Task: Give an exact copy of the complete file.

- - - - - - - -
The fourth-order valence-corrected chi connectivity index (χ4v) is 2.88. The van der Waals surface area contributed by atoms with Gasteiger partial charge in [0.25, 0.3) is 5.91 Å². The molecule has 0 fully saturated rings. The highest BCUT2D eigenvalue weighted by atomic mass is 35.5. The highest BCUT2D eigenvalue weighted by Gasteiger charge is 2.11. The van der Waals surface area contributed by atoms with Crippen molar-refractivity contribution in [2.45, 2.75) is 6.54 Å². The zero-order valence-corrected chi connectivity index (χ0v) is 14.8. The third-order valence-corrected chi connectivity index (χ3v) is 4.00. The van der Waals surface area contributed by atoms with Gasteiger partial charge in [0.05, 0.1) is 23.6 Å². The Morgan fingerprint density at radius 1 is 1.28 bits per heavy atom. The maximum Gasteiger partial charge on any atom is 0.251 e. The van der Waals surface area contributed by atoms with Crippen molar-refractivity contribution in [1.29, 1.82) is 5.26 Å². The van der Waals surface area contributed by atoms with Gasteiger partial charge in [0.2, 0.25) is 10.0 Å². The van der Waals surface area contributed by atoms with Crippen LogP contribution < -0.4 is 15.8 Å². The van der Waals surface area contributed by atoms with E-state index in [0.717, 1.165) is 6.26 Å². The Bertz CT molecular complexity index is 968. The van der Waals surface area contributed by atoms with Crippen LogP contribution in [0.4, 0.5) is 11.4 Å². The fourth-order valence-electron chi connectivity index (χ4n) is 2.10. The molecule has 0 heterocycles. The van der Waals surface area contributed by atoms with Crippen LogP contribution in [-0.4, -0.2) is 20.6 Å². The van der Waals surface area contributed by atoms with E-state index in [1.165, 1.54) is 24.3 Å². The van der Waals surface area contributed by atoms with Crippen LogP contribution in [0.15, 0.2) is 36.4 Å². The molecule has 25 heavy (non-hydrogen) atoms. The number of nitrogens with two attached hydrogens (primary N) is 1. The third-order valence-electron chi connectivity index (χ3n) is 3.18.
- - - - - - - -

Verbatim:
The fourth-order valence-corrected chi connectivity index (χ4v) is 2.88. The van der Waals surface area contributed by atoms with Gasteiger partial charge in [0.25, 0.3) is 5.91 Å². The molecule has 0 fully saturated rings. The highest BCUT2D eigenvalue weighted by atomic mass is 35.5. The highest BCUT2D eigenvalue weighted by Gasteiger charge is 2.11. The van der Waals surface area contributed by atoms with Crippen molar-refractivity contribution in [2.45, 2.75) is 6.54 Å². The zero-order valence-corrected chi connectivity index (χ0v) is 14.8. The third-order valence-corrected chi connectivity index (χ3v) is 4.00. The van der Waals surface area contributed by atoms with Gasteiger partial charge in [0.05, 0.1) is 23.6 Å². The Morgan fingerprint density at radius 1 is 1.28 bits per heavy atom. The maximum Gasteiger partial charge on any atom is 0.251 e. The van der Waals surface area contributed by atoms with Crippen molar-refractivity contribution in [1.29, 1.82) is 5.26 Å². The van der Waals surface area contributed by atoms with Gasteiger partial charge in [0.2, 0.25) is 10.0 Å². The van der Waals surface area contributed by atoms with Crippen LogP contribution < -0.4 is 15.8 Å². The van der Waals surface area contributed by atoms with E-state index in [0.717, 1.165) is 6.26 Å². The Bertz CT molecular complexity index is 968. The van der Waals surface area contributed by atoms with Crippen LogP contribution in [0.4, 0.5) is 11.4 Å². The fourth-order valence-electron chi connectivity index (χ4n) is 2.10. The molecule has 0 heterocycles. The van der Waals surface area contributed by atoms with Crippen LogP contribution in [-0.4, -0.2) is 20.6 Å². The van der Waals surface area contributed by atoms with E-state index in [1.165, 1.54) is 24.3 Å². The van der Waals surface area contributed by atoms with Crippen LogP contribution in [0.15, 0.2) is 36.4 Å². The molecule has 25 heavy (non-hydrogen) atoms. The number of nitrogens with two attached hydrogens (primary N) is 1. The third-order valence-electron chi connectivity index (χ3n) is 3.18.